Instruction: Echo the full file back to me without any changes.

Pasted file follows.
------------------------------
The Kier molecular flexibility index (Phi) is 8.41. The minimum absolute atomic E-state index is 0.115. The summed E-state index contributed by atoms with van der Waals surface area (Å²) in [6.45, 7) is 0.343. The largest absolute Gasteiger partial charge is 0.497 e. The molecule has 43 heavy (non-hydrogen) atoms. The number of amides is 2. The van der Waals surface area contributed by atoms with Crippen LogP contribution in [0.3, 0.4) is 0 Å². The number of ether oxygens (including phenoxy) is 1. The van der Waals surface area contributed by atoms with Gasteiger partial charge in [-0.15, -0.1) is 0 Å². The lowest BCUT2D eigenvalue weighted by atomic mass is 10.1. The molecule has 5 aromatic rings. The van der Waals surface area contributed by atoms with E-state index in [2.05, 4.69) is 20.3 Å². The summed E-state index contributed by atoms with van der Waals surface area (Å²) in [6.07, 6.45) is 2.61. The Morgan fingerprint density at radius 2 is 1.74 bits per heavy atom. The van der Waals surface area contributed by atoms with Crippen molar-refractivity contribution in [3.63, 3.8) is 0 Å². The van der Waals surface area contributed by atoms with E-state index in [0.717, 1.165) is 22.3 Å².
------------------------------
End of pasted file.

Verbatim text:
The Kier molecular flexibility index (Phi) is 8.41. The minimum absolute atomic E-state index is 0.115. The summed E-state index contributed by atoms with van der Waals surface area (Å²) in [6.45, 7) is 0.343. The largest absolute Gasteiger partial charge is 0.497 e. The molecule has 43 heavy (non-hydrogen) atoms. The number of amides is 2. The van der Waals surface area contributed by atoms with Crippen LogP contribution in [0.3, 0.4) is 0 Å². The number of ether oxygens (including phenoxy) is 1. The van der Waals surface area contributed by atoms with Gasteiger partial charge in [-0.15, -0.1) is 0 Å². The lowest BCUT2D eigenvalue weighted by atomic mass is 10.1. The molecule has 5 aromatic rings. The van der Waals surface area contributed by atoms with E-state index in [2.05, 4.69) is 20.3 Å². The summed E-state index contributed by atoms with van der Waals surface area (Å²) in [6.07, 6.45) is 2.61. The Morgan fingerprint density at radius 2 is 1.74 bits per heavy atom. The van der Waals surface area contributed by atoms with Crippen molar-refractivity contribution in [3.63, 3.8) is 0 Å². The van der Waals surface area contributed by atoms with E-state index in [0.717, 1.165) is 22.3 Å².